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MARKSMANSHIP BASICS - How hard do you hold

 
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  #22  
Old 06-02-2013, 09:45 PM
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Join Date: Mar 2012
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Re: MARKSMANSHIP BASICS - How hard do you hold

I shoot mostly bench, as a left handed shooter my left hand holds grip (McRee) along with trigger. Right hand, I read this some place and the saying as stuck drives the rear bag. Building a stable base to keep on target. Weight forward loading the bipod.

As for how tight, its a firm hold. With equal pressure on the bipod. I was told to tight of a hold and you might have a tendency to cant the rifle unknowingly.
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  #23  
Old 06-06-2013, 01:20 PM
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Join Date: Aug 2012
Location: Champaign, IL
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Re: MARKSMANSHIP BASICS - How hard do you hold

Quote:
Originally Posted by gunsmith View Post
I'm the odd guy out. I shoot very differently than most guys - the theory is different when your heartbeat jumps the sight window off the grid. I use an old military take-up trigger and I anticipate my shots intentionally, waiting for after the lub-dub, re-aquire the point of aim and pull the trigger.

I use a harness cinched up very tight, control my rifle with both hands, vary the hold with different style stocks (greatly prefer a Nathan Rapose-style thumbhole stock), and prefer the slightly back angled grip with a significant belly in the middle of the grip.

I do not recommend other guys shoot the way I do.
Like you I have a very strong heartbeat. I was using 25ft slow fire pistol targets at 100 yards a couple of days ago & it was taking my hold an inch out of the black every time my heart beat. The only thing I could do that helped was to take 10 very deep slow breaths, which slowed my heart down some & try to squeeze off a shot between beats. The tighter I hold, the more my heartbeat moves the crosshair.
New 100 yard targets arrived yesterday. I need a larger & better rear bag. Maybe that'll help.

Spencer
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  #24  
Old 03-11-2014, 10:23 PM
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Join Date: Jul 2012
Location: North Central Valley California
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Re: MARKSMANSHIP BASICS - How hard do you hold

Interested to hear opinions on how "tight" to hold the rifle during the bench and also field firing procedure.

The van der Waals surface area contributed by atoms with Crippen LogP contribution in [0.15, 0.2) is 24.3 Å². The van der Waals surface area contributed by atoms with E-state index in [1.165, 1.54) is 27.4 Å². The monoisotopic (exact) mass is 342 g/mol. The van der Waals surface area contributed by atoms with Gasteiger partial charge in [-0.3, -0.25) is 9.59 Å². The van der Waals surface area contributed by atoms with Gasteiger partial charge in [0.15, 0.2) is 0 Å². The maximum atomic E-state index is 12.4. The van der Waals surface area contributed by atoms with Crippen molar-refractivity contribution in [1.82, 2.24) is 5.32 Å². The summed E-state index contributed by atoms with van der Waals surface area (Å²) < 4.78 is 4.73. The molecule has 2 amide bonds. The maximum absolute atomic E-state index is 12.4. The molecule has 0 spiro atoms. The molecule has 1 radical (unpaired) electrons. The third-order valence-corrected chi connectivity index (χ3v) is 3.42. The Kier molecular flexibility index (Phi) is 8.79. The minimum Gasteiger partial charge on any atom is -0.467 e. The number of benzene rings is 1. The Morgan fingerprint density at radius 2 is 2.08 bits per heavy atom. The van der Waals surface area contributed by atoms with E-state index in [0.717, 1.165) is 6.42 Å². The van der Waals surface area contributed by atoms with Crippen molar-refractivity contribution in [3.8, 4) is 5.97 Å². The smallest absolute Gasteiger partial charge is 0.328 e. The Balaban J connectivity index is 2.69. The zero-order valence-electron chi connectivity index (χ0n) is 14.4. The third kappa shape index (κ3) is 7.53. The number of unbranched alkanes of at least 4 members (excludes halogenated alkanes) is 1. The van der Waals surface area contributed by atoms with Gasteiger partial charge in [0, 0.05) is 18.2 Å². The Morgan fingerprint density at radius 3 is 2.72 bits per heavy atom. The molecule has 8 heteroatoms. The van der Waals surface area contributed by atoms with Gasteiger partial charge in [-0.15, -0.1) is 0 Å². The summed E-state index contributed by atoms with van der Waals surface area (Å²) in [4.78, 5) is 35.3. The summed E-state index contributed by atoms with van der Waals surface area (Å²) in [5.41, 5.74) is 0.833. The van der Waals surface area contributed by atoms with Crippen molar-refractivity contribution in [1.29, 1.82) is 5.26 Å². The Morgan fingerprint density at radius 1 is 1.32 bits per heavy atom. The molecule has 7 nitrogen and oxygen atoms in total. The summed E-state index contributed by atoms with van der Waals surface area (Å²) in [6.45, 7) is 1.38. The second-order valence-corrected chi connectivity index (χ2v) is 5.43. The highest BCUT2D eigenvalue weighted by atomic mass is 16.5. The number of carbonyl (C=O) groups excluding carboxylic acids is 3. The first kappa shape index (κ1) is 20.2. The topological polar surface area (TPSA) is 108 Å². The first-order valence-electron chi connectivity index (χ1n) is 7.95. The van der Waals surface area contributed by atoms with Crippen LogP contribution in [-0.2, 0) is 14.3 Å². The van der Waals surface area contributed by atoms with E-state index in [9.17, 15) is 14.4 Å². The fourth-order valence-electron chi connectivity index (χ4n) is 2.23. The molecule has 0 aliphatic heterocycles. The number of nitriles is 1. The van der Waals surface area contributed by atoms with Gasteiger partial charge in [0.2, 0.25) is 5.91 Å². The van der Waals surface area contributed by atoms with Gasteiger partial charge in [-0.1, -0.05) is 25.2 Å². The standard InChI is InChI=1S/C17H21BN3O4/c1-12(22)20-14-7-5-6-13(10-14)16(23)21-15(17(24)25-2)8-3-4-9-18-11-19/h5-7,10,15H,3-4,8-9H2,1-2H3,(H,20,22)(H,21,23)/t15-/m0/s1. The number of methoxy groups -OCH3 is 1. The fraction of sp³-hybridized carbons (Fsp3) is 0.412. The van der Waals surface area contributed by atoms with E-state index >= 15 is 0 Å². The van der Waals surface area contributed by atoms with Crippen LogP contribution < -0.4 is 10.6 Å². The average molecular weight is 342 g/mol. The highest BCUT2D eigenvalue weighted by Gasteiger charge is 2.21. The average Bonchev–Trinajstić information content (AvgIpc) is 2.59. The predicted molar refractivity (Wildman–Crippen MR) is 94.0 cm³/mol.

#1 Do you control the rifle with both left and right hands?

That depends on the shooting position. In sitting position I hold it with both hands, using either the sling or crossed sticks. I the standing position - which I reserve for anything no further out than 100 yards - I also use both hands and the sling. In prone position I use a bipod to hold the rifle up front and a butt bag to support it in the rear and the only hand contact is from the right hand finger on the trigger (not gripping the stock) and the left hand providing squeeze on the butt bag.

#2 Do you vary the hold according to the caliber and weight of the rifle?

No

#3 Do you vary the hold depending on the field shooting position?

Yes - as stated above.

#4 Do you prefer vertical pistol grips vs curved grip design?

Because I don't use the "grip" in the traditional way, the type/style of grip makes no difference.
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I have a great woman, fantastic kids, a warm place to sleep and an accurate rifle. Life is good ..............
Hunter Safety Instructor - Rifle/Pistol Marksmanship Instructor - NRA Life Member

American rifleman's triad - God, guts and guns. It built America and it'll preserve America. Abandon one and you lose them all.
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  #25  
Old 03-15-2014, 02:49 PM
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Join Date: Aug 2012
Location: Western states
Posts: 27
Re: MARKSMANSHIP BASICS - How hard do you hold

Spencer -
Sorry about not responding sooner...Thank you for the suggestion.
I do try relaxation methods while target shooting, but it all goes away while hunting, so I just time my shots between the heartbeats. The military take-up trigger allows me to anticipate the shot (a big NO-NO in conventional shooting), and I become adept at knowing each gun's release point on the second bump of the trigger cam. Trying to get them all to shoot at my preferred 2 3/4 lbs pull is not easy.